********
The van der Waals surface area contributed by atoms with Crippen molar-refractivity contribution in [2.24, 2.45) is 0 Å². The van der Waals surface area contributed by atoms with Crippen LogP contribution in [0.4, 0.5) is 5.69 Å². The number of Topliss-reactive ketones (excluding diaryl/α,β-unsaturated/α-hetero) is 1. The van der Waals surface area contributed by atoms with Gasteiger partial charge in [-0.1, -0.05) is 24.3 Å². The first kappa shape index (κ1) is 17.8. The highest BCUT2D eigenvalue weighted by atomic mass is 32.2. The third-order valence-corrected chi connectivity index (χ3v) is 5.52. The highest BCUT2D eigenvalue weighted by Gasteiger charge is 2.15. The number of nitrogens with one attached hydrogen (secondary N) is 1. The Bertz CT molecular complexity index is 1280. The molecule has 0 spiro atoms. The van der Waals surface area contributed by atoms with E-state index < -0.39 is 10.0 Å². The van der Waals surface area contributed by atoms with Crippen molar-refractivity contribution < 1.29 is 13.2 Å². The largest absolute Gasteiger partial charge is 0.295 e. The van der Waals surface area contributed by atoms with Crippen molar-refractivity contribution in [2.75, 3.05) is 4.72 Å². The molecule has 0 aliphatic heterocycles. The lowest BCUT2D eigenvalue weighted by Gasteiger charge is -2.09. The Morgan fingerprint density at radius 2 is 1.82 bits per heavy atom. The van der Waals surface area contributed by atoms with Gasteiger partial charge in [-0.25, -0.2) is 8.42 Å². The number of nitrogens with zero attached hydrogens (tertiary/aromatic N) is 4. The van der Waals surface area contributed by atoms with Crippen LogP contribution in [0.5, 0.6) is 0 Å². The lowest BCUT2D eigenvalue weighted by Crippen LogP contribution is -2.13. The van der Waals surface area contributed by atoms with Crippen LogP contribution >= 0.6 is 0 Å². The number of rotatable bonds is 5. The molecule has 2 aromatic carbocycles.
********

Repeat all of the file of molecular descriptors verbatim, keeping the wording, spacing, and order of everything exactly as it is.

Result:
The van der Waals surface area contributed by atoms with Crippen molar-refractivity contribution in [2.24, 2.45) is 0 Å². The van der Waals surface area contributed by atoms with Crippen LogP contribution in [0.4, 0.5) is 5.69 Å². The number of Topliss-reactive ketones (excluding diaryl/α,β-unsaturated/α-hetero) is 1. The van der Waals surface area contributed by atoms with Gasteiger partial charge in [-0.1, -0.05) is 24.3 Å². The first kappa shape index (κ1) is 17.8. The highest BCUT2D eigenvalue weighted by atomic mass is 32.2. The third-order valence-corrected chi connectivity index (χ3v) is 5.52. The highest BCUT2D eigenvalue weighted by Gasteiger charge is 2.15. The number of nitrogens with one attached hydrogen (secondary N) is 1. The Bertz CT molecular complexity index is 1280. The molecule has 0 spiro atoms. The van der Waals surface area contributed by atoms with E-state index < -0.39 is 10.0 Å². The van der Waals surface area contributed by atoms with Crippen molar-refractivity contribution < 1.29 is 13.2 Å². The largest absolute Gasteiger partial charge is 0.295 e. The van der Waals surface area contributed by atoms with Crippen molar-refractivity contribution in [2.75, 3.05) is 4.72 Å². The molecule has 0 aliphatic heterocycles. The lowest BCUT2D eigenvalue weighted by Gasteiger charge is -2.09. The Morgan fingerprint density at radius 2 is 1.82 bits per heavy atom. The van der Waals surface area contributed by atoms with Gasteiger partial charge in [-0.25, -0.2) is 8.42 Å². The number of nitrogens with zero attached hydrogens (tertiary/aromatic N) is 4. The van der Waals surface area contributed by atoms with Crippen LogP contribution in [0.5, 0.6) is 0 Å². The lowest BCUT2D eigenvalue weighted by Crippen LogP contribution is -2.13. The van der Waals surface area contributed by atoms with Crippen LogP contribution >= 0.6 is 0 Å². The number of rotatable bonds is 5. The molecule has 2 aromatic carbocycles.